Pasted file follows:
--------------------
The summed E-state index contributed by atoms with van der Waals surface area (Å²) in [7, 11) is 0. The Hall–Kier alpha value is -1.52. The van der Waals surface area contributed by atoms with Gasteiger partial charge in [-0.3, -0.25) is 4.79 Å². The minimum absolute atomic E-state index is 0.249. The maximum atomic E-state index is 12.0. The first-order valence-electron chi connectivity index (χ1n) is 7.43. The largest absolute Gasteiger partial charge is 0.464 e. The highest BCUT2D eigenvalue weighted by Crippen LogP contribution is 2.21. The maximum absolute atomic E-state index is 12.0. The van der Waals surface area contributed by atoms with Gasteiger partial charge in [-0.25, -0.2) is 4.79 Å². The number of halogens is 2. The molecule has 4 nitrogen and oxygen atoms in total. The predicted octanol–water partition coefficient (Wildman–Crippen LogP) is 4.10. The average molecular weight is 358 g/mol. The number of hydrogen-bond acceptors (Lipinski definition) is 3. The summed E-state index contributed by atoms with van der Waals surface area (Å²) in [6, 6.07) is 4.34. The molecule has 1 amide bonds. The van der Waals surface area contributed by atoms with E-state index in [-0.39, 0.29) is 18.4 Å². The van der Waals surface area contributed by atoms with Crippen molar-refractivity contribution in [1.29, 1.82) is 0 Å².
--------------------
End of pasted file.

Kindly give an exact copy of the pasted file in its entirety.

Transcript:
The summed E-state index contributed by atoms with van der Waals surface area (Å²) in [7, 11) is 0. The Hall–Kier alpha value is -1.52. The van der Waals surface area contributed by atoms with Gasteiger partial charge in [-0.3, -0.25) is 4.79 Å². The minimum absolute atomic E-state index is 0.249. The maximum atomic E-state index is 12.0. The first-order valence-electron chi connectivity index (χ1n) is 7.43. The largest absolute Gasteiger partial charge is 0.464 e. The highest BCUT2D eigenvalue weighted by Crippen LogP contribution is 2.21. The maximum absolute atomic E-state index is 12.0. The van der Waals surface area contributed by atoms with Gasteiger partial charge in [-0.25, -0.2) is 4.79 Å². The number of halogens is 2. The molecule has 4 nitrogen and oxygen atoms in total. The predicted octanol–water partition coefficient (Wildman–Crippen LogP) is 4.10. The average molecular weight is 358 g/mol. The number of hydrogen-bond acceptors (Lipinski definition) is 3. The summed E-state index contributed by atoms with van der Waals surface area (Å²) in [6, 6.07) is 4.34. The molecule has 1 amide bonds. The van der Waals surface area contributed by atoms with E-state index in [-0.39, 0.29) is 18.4 Å². The van der Waals surface area contributed by atoms with Crippen molar-refractivity contribution in [1.29, 1.82) is 0 Å².